Agreement reached with the UK on temporary arrangement for trade in goods from January

Norway and the UK have agreed to enter into a temporary agreement on trade in goods that will come into effect on 1 January. The agreement will remain in place until a free trade agreement enters into force a few months later.

‘We have agreed to put in place a temporary arrangement. This is good news. We are now in close talks with the UK on adjustments to the agreement that will mean that we can continue to avoid tariffs on industrial goods. However, it is important that the business sector is aware that this agreement is limited in both scope and duration,’ said Minister of Trade and Industry Iselin Nybø.

The temporary agreement will be based on the agreement signed by Norway and the UK in April 2019 to ensure trade continuity in the event that the UK leaves the EU without a deal. 

‘It is important to ensure that trade in goods between Norway and the UK can continue after 1 January on the same conditions as today. This temporary agreement will safeguard our interests while we press on with our negotiations to finalise a free trade agreement as quickly as possible. After the EU, the UK is our largest trading partner, and our two countries agree on the need to maintain close and wide-ranging cooperation,’ said Minister of Foreign Affairs Ine Eriksen Søreide.

Negotiations continuing unabated

Negotiations on a free trade agreement are ongoing and the parties are aiming to conclude the negotiations as soon as possible. However, a great deal of work still needs to be done before a free trade agreement can enter into force. Norway and the UK have recognised that it will not be possible to conclude an agreement that can enter into force on 1 January 2021 and have therefore agreed to put in place a temporary arrangement for trade in goods.    

‘The negotiations on an ambitious and comprehensive free trade deal have reached an intensive and demanding phase. Norway and the UK have agreed to press forward with the negotiations with a view to bringing them to a successful conclusion as soon as possible,’ Ms Nybø said.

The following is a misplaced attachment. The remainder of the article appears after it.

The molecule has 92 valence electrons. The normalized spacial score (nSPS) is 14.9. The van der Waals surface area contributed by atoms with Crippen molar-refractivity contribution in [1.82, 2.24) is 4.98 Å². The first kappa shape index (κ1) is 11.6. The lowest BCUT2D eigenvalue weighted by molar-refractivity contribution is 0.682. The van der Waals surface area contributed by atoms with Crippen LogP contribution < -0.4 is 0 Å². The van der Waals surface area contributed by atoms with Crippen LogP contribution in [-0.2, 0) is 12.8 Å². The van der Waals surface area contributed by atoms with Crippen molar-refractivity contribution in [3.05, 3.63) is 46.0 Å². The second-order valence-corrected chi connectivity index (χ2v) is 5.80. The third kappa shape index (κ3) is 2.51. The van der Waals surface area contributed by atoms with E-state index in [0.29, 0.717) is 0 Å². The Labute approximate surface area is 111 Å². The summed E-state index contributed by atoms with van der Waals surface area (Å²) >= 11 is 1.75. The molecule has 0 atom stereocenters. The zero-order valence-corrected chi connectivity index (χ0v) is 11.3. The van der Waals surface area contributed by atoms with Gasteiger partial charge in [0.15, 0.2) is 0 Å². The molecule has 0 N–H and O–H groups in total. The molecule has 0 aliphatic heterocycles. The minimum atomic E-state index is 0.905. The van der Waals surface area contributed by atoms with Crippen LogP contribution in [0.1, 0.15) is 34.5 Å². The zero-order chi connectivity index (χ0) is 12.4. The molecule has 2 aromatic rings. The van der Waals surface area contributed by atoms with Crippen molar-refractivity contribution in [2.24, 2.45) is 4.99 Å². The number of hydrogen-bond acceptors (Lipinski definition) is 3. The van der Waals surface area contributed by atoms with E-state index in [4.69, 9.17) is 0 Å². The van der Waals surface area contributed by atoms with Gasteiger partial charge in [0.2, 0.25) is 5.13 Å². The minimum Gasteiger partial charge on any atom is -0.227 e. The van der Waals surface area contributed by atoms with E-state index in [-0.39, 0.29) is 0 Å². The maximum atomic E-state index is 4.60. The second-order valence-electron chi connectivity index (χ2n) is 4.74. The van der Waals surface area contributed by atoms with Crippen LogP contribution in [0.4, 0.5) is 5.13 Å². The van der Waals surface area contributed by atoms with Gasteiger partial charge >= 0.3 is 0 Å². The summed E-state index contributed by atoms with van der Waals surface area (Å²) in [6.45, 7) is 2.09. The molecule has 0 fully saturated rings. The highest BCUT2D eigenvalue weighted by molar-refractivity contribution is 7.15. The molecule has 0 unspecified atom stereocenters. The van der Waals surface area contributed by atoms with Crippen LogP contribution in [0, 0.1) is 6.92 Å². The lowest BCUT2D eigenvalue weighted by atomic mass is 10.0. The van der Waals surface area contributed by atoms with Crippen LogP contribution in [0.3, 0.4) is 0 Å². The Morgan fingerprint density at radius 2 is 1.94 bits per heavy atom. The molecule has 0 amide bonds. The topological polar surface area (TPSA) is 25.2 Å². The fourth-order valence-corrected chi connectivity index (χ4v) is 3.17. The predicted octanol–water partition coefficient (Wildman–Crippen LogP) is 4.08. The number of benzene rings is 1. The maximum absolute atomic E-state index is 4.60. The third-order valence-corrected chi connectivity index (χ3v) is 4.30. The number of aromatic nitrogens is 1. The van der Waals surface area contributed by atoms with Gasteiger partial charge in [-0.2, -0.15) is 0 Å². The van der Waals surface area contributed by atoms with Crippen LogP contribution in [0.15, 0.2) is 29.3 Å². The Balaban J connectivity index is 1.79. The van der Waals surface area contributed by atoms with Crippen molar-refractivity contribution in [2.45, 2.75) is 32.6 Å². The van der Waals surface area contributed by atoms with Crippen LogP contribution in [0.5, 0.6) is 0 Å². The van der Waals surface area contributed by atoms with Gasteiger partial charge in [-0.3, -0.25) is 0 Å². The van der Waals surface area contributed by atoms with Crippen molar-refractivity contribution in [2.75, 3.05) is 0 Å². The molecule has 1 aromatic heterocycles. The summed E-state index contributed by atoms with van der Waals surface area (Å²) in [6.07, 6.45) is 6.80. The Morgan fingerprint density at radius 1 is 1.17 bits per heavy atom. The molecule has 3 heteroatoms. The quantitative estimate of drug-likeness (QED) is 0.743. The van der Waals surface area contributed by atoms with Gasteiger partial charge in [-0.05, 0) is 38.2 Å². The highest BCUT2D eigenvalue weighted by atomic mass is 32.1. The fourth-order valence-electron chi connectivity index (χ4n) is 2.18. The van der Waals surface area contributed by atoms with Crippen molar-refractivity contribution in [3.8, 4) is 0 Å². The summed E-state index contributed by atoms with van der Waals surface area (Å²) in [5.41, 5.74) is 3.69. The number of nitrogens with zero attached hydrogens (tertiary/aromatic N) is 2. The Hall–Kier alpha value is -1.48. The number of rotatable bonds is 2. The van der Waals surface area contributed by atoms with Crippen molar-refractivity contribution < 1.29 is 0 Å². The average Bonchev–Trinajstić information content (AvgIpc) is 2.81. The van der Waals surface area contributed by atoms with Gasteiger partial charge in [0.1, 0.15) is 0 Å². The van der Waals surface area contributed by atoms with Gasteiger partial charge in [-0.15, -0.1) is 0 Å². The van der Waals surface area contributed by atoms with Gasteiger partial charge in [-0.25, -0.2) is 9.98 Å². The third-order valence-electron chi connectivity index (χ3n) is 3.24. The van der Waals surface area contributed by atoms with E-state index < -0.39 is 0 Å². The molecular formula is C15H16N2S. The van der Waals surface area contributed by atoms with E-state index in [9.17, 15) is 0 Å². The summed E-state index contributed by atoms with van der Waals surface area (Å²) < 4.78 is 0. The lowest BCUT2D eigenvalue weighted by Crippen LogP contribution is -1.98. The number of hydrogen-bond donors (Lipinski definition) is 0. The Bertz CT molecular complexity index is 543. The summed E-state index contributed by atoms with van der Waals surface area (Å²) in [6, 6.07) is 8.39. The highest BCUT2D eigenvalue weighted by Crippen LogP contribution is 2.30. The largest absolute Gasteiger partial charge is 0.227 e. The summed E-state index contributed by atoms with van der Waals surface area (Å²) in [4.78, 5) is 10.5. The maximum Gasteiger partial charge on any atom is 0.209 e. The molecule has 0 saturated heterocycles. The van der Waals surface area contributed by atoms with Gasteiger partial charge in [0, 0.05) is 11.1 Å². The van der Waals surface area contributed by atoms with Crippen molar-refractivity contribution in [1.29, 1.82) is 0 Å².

In addition to the agreement on trade on goods, limited and temporary arrangements for services and investments are also being considered.  

Background

The UK is Norway’s most important trading partner after the EU. As of 1 January 2021, when the UK leaves the single market, our two countries will no longer adhere to a common set of rules, will no longer cooperate on the dynamic development of harmonised legislation, and will no longer be able to benefit mutually from the predictability and legal safeguards provided by the institutional framework of the EEA.   

Norway is negotiating a comprehensive free trade agreement with the UK together with the other Efta countries Iceland and Liechtenstein. While the negotiations are continuing at full speed, they are behind schedule, partly because they only got fully under way in August due to delays in the UK. A free trade agreement cannot replace the EEA Agreement no matter how comprehensive and ambitious it is, and the Norwegian business sector must prepare to face new trade barriers when the UK leaves the single market.

Facts

  • In 2019, Norwegian goods exports to the UK were valued at NOK 184.2 billion. Oil and gas exports accounted for approximately NOK 151.4 billion, around 82 % of the total.
  • In 2018, services exports from Norway to the UK were valued at approximately NOK 38 billion.
  • Imports of goods and services to Norway from the UK were valued at NOK 85 billion in 2019.